Sunday, September 25, 2011

Options - The Pricing Ways Continued.......

Today let’s take a break from economic issues and get back to option pricing. In continuation with my last piece on option pricing (Link) , wherein we explored a much easier way to price options and what was even better was that it allowed for the flexibility to have non-normal probability distribution in pricing. Today I would like to write about how we can develop the concept further to include in the money and out of money options. Well if one understands the basic premise of my last article on this topic it’s fairly simple.

As I wrote before, basically if I buy an “At the money” call and put, the price that I should pay is the expected movement of the stock in that period. So in essence
C+P = E[S] – Eq 1

Now for any option that is “In the money” for the buyer to make any money and for the seller to loose money would be when the Stock crosses the Strike price of the option, so in essence what we really care about are the probabilities wherein the Stock Price crosses the Strike Price of the option.
So the price of the option would be:

C = (S-K) +E[ x=kn px*S]

The above formula gives the flexibility to the reader to assume different probability distributions and use them in the option pricing.

Please Note that If I try to simplify the Black Scholes model i.e. take the assumption of Normal probability distribution I would be only be approximating the pricing, but nevertheless let me put it down anyways.

The call price (assuming interest rates as negligible) c = SN(d1) – KN(d2), the put formula is also accordingly KN(-d2) – SN(-d1),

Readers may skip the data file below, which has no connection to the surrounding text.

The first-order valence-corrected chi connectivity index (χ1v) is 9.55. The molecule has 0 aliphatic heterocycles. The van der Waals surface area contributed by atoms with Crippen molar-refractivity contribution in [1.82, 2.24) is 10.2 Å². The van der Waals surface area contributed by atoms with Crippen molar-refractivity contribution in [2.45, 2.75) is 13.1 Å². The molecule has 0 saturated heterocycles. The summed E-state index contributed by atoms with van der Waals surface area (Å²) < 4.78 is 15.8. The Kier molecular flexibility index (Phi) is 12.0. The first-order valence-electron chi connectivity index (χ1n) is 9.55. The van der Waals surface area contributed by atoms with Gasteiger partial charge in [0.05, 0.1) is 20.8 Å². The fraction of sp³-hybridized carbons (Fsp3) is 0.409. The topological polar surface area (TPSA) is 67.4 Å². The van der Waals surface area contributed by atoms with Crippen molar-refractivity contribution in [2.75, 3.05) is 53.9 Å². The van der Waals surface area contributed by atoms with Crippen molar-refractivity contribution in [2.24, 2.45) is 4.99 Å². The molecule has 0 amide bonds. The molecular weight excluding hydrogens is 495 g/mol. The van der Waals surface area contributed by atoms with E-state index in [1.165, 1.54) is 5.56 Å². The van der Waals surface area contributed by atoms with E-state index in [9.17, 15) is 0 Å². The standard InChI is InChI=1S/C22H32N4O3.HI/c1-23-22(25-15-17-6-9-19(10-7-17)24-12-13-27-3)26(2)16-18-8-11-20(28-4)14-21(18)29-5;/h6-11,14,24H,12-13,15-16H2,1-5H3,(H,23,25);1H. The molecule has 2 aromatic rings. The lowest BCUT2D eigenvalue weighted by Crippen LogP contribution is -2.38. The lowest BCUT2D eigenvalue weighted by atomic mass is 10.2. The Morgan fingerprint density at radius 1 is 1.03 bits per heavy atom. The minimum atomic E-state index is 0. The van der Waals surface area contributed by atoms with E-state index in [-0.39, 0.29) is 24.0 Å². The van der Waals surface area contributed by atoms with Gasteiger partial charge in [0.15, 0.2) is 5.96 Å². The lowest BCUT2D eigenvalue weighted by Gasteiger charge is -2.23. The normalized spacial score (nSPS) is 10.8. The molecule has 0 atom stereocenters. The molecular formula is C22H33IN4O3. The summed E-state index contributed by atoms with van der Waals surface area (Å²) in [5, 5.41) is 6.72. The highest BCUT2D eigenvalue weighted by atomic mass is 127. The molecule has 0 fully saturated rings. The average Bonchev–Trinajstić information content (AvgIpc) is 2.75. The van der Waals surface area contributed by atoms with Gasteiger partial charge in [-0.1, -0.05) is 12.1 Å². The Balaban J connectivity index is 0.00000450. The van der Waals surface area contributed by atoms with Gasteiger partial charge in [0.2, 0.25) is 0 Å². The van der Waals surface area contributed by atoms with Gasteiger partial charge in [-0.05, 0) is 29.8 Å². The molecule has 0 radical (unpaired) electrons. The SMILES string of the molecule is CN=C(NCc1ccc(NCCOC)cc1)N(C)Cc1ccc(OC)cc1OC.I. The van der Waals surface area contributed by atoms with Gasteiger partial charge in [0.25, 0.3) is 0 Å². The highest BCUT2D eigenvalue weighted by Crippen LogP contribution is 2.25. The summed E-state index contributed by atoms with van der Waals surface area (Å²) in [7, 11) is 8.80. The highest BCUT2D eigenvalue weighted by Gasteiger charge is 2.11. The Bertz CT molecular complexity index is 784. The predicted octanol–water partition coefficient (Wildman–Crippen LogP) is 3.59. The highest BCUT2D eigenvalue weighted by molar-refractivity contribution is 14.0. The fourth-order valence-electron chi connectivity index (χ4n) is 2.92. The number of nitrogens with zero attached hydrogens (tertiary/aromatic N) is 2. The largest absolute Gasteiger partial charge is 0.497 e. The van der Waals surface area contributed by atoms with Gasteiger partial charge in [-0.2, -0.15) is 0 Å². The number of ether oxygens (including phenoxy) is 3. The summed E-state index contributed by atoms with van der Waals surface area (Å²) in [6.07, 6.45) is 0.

c= SN(ln(S/K) + σ/2*√t) – KN(ln(S/K) - σ/2*√t), Since We are taking volatility for the entire duration of the option so I am going to replace σ*√t with σ .

Also I would express S in terms of K and σ as that’s what we are concerned about, i.e.
S = K+ K*σ*Ɵ

Putting these values into the Black Scholes formula and expanding the log portion using taylor equation the log portion would be reduced to Ɵ – Ɵ^2* σ/2

Finally adding both these terms and using the Normal expansion and exponential expansion by taylor series
N(x) =[∫-∞0exp^- (x)^2  + ∫0 σ/2exp^- (x)^2]/sqrt(2 π)

The first part is equal to 0.5, to integrate the second part of the expression let me expand it using the Taylor series. The Taylor series expansion of the exponential term is
ex = 1 + x + x^2/2! + x^3/3! ……

Replacing x by Ɵ – Ɵ^2* σ/2+σ/2 and then integrating we get
N(Ɵ – Ɵ^2* σ/2+σ/2) = 0.5+ [0 σ/2 ∑0n (-1) n (Ɵ – Ɵ^2* σ/2+σ/2 )2n+1/2nn!(2n+1)] /sqrt(2 π)

As SD is small number (in decimals) we can ignore the higher power of σ,

Please note that if σ is high the whole notion of Normality falls apart and as does the Black Scholes model.
So expanding this expression and putting it in Eq 1 we get

C = (2* Ɵ - Ɵ^2* σ/2 + σ) * √(1/2π)
Or more simply C = (2* Ɵ + σ) * √(1/2π)

Again this is simplying Black Scholes using mathematical tools what’s more important to understand is that the genesis of any option pricing i.e. using any probability distribution is this formula below:

C = (S-K) +E[ x=kn px*S]
Till Next Time………….

Monday, September 12, 2011

Failure is the option